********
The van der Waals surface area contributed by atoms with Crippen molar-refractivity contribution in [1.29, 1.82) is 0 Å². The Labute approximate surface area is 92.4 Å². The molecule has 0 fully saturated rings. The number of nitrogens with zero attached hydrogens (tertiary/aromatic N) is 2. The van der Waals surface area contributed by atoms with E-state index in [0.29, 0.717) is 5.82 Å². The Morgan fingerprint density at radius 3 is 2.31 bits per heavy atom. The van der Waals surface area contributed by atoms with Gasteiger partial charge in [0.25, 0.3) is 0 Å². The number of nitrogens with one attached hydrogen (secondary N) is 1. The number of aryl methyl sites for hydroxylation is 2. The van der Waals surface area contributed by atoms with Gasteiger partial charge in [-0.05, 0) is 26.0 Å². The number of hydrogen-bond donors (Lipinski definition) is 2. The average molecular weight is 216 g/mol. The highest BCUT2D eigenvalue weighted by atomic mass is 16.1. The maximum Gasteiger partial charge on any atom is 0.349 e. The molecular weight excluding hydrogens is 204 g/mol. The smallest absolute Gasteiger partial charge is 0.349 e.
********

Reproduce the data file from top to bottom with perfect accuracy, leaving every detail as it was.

The van der Waals surface area contributed by atoms with Crippen molar-refractivity contribution in [1.29, 1.82) is 0 Å². The Labute approximate surface area is 92.4 Å². The molecule has 0 fully saturated rings. The number of nitrogens with zero attached hydrogens (tertiary/aromatic N) is 2. The van der Waals surface area contributed by atoms with E-state index in [0.29, 0.717) is 5.82 Å². The Morgan fingerprint density at radius 3 is 2.31 bits per heavy atom. The van der Waals surface area contributed by atoms with Gasteiger partial charge in [0.25, 0.3) is 0 Å². The number of nitrogens with one attached hydrogen (secondary N) is 1. The number of aryl methyl sites for hydroxylation is 2. The van der Waals surface area contributed by atoms with Gasteiger partial charge in [-0.05, 0) is 26.0 Å². The number of hydrogen-bond donors (Lipinski definition) is 2. The average molecular weight is 216 g/mol. The highest BCUT2D eigenvalue weighted by atomic mass is 16.1. The maximum Gasteiger partial charge on any atom is 0.349 e. The molecular weight excluding hydrogens is 204 g/mol. The smallest absolute Gasteiger partial charge is 0.349 e.